Classroom Debate There is a “For” team and a “Against” team. Teams think of arguments FOR or AGAINST a particular statement Expectation : positive teamwork experience, e.g : -Group rapport -Taking turns -Respecting the views of others -Keeping noise to a minimum CAPTAIN responsibilities : -Maintaining team discipline and focus -Exercising leadership -Being fair and unbiased -Delegating group member responsibilities
Location Where is it located? Architect Who was the architect? Function What is the function of the palace? Public access : Is the palace open for public? Interesting things : What is the interesting things about the palace?
VARIOUS FOOD NAMES EXPRESSIONS in a restaurant: DINER : -Could you give us a few (more) minutes ? -What do you recommend ? -What’s the soup / the specialty of the day? -Does the steak come with a salad? -Here you go / are. WAITER / CASHIER : -Are you ready to order? -Can I help you? -May I take your order, please? -Would you like to order now? -Will that be rare / medium / well-done? -Will that be regular / medium / large? -Anything else? -Will that be all? -Here’s your change. -Enjoy your meal.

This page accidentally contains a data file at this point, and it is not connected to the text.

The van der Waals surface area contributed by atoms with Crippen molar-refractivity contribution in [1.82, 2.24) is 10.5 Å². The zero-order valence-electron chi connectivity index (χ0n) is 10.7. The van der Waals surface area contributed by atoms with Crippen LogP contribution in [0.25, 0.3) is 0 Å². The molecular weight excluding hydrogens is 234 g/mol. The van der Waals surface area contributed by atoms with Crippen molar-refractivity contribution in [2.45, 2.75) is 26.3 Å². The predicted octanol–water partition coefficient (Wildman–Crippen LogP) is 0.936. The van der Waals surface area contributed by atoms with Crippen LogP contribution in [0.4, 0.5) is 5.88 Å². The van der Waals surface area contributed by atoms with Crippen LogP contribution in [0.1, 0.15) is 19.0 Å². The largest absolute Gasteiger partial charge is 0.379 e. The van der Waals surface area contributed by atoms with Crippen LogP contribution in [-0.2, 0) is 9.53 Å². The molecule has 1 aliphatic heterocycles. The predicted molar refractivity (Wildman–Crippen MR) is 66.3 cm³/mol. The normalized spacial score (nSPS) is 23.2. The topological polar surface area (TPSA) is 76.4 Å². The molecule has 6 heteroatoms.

scenic adjective ˈ si ː n ɪ k ; ˈ si ː n ɪ k 1 [usually before noun] having beautiful natural scenery an area of scenic beauty They took the scenic route back to the hotel. a scenic drive 2 [only before noun] connected with scenery in a theatre scenic designs scenically ˈ si ː n ɪ kli ; ˈ si ː n ɪ kli Adverb scenically attractive areas
serene adjective sə ˈ ri ː n ; sə ˈ ri ː n calm and peaceful a lake, still and serene in the sunlight serenely sə ˈ ri ː nli ; sə ˈ ri ː nli Adverb serenely beautiful She smiled serenely. serenity sə ˈ renəti ; sə ˈ renəti noun [uncountable, singular] The hotel offers a haven of peace and serenity away from the bustle of the city.
pristine adjective ˈ pr ɪ sti ː n ; ˈ pr ɪ sti ː n 1 fresh and clean, as if new Synonym Immaculate The car is in pristine condition. a pristine white tablecloth 2 not developed or changed in any way; left in its original condition Synonym Unspoiled pristine, pollution-free beaches